Depression and Anxiety During the Pandemic

Depression and Anxiety During the Pandemic

2020 is a year unlike any we have seen before. More than 200,000 people in the US are dead due to the pandemic. There’s a contentious presidential election. Black Lives Matter dominates the news cycle, and there have been wildfires and other natural disasters.

If there was ever a year for people to grapple with anxiety and depression, this is it. Some individuals who would have called themselves mentally healthy before are struggling to roll out of bed in the morning. They worry every time they leave their house that someone will punch them for wearing a mask or because they’re not wearing one.

It’s tough keeping on an even keel right now. However, there are some things you can do, and we’ll talk about them in this article.

How Can You Tell You’re Feeling Anxious or Depressed?

If you find yourself arguing with another driver after a car accident, that could mean you’re struggling mentally. If you can’t go about your daily routine like you once could, that’s an indication. If you’re missing meals or neglecting your parental duties, you need to think about your mental health as well.

You can generally tell you’re dealing with anxiety or depression if you’re struggling to get through the day. There are lots of possible manifestations other than the ones we just mentioned.

For instance:

  • You might keep compulsively checking social media
  • You may find yourself trembling or looking over your shoulder in public
  • You might yell at your family members

You can usually tell if you don’t feel like yourself, and this year, lots of people are in this very situation.

Admitting You’re Struggling

The first thing you must do is admit that something is going on with you. It’s one thing if you’re cowering in your bed because you can’t bring yourself to go to work. Until you truly acknowledge what’s going on, though, you can’t start to work on some solutions.

You might figure out you’re having trouble because:

  • A family member asks you what’s wrong
  • You’re losing or gaining weight
  • You’re acting in a way that’s uncharacteristic of you

Once you realize you’re struggling, that’s when you can start thinking about some solutions.

Therapy

You might decide to seek therapy to talk about the things that are bothering you. Your health insurance could pay for it, or it might pay for most of it, but you still have to produce the copays from out of your pocket.

Now might not be the ideal time for those copays if you’re unemployed or underemployed. Still, you need to prioritize your mental health. This is too important for you to ignore.

During your therapy sessions, you can talk about your triggers and what specifically bothers you right now. You’ll probably find that much of what you’re going through is similar to what other people are.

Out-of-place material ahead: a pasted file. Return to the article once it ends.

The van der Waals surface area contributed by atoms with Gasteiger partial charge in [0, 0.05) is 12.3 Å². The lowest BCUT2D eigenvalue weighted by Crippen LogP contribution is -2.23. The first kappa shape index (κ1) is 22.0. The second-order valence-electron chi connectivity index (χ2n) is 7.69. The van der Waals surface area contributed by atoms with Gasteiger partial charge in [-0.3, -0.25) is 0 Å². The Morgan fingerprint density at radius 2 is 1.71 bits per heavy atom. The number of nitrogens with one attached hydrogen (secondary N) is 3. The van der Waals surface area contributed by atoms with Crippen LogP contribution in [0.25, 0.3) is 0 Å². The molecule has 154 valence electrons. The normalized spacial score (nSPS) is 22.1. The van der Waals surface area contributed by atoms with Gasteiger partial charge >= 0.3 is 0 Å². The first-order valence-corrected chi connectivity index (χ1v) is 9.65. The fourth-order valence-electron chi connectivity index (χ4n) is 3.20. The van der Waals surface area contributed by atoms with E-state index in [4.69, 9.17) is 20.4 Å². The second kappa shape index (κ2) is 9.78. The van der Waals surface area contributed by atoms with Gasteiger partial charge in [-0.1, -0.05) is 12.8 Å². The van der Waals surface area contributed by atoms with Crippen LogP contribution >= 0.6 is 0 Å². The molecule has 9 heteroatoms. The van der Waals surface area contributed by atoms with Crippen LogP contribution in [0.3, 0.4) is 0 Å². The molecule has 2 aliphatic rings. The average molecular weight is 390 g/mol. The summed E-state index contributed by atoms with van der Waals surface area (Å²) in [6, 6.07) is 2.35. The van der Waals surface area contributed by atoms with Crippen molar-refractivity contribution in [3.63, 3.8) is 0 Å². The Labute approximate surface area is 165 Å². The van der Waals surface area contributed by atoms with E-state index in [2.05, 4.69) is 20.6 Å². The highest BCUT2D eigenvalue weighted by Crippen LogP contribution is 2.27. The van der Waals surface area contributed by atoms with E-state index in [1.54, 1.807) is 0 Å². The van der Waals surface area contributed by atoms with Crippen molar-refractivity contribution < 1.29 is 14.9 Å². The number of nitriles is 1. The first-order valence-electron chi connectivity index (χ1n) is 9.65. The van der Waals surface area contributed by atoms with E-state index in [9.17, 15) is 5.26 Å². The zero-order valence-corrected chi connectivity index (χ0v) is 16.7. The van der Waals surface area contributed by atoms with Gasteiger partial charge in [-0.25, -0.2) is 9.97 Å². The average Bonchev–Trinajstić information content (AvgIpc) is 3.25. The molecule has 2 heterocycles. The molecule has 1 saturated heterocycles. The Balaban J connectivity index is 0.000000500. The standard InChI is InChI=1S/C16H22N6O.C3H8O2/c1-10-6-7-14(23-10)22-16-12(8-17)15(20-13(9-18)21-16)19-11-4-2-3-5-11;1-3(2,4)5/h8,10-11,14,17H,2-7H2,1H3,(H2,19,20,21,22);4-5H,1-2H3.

Neither your anxiety nor depression are unique. Just knowing you’re not the only one going through it can sometimes help you.

You Might Go on Medication

There are also drugs you can go on that should even you out. There are things like:

  • Zoloft
  • Paxil
  • Prozac

You need to be aware of side effects, but many people find they can get through this year easier when they medicate themselves. You’ll need to visit a doctor or therapist to get them prescribed.

Keep in mind that a doctor or therapist will usually drug test you before they put you on anything, so if you’re self-medicating, you’ll need to stop doing that.

You Might Take a Social Media and TV Break

You might decide that you want to cut yourself off from TV news and social media for a little while. This is difficult for some people to do. You want to stay informed, with so much happening societally these days.

However, if what’s happening is causing you too much stress, you need to take a break for your own good. Being mentally healthy is more critical than knowing everything that’s in the news.

Social media is usually such a negativity breeding ground, so just taking a break from all that can put you in a much better mental state a lot of the time.

You Can Talk to Your Family About What’s Happening with You

You can certainly talk to your spouse or partner about what’s bothering you if you have one. You can speak to a parent, sibling, or another adult with whom you live.

Part of anxiety and depression is feeling alone, like no one understands what’s happening with you. If you decide that therapy is not quite right for you, unburdening yourself to a loved one can help immensely.

You can talk about whatever is happening with you and see if they feel the same way. Even if they don’t, just letting them know you’re struggling and articulating that fact can be what it takes to calm and soothe you.

You Can Meditate

Meditation is another excellent way to calm yourself down. You might do it in the morning before you start your day or in the evening when you’re getting ready for bed.

Even if you don’t know how to do it, you can lie or sit in a dark room for a few minutes and think about the things for which you’re thankful. You can look for your life’s bright patches. There are bound to be some, no matter how stressful things seem right now.

You can even get some family members to meditate with you. You can learn how via YouTube videos or guided meditation apps. Even if no one else seems as anxious as you, they should be willing to do it with you out of solidarity.

This is a challenging time, but there’s reason to think that hope is on the horizon. Medical science is working on vaccines, and soon the Presidential election will be over, for better or worse. Perhaps 2021 will bring some stability and a return to some semblance of normalcy.

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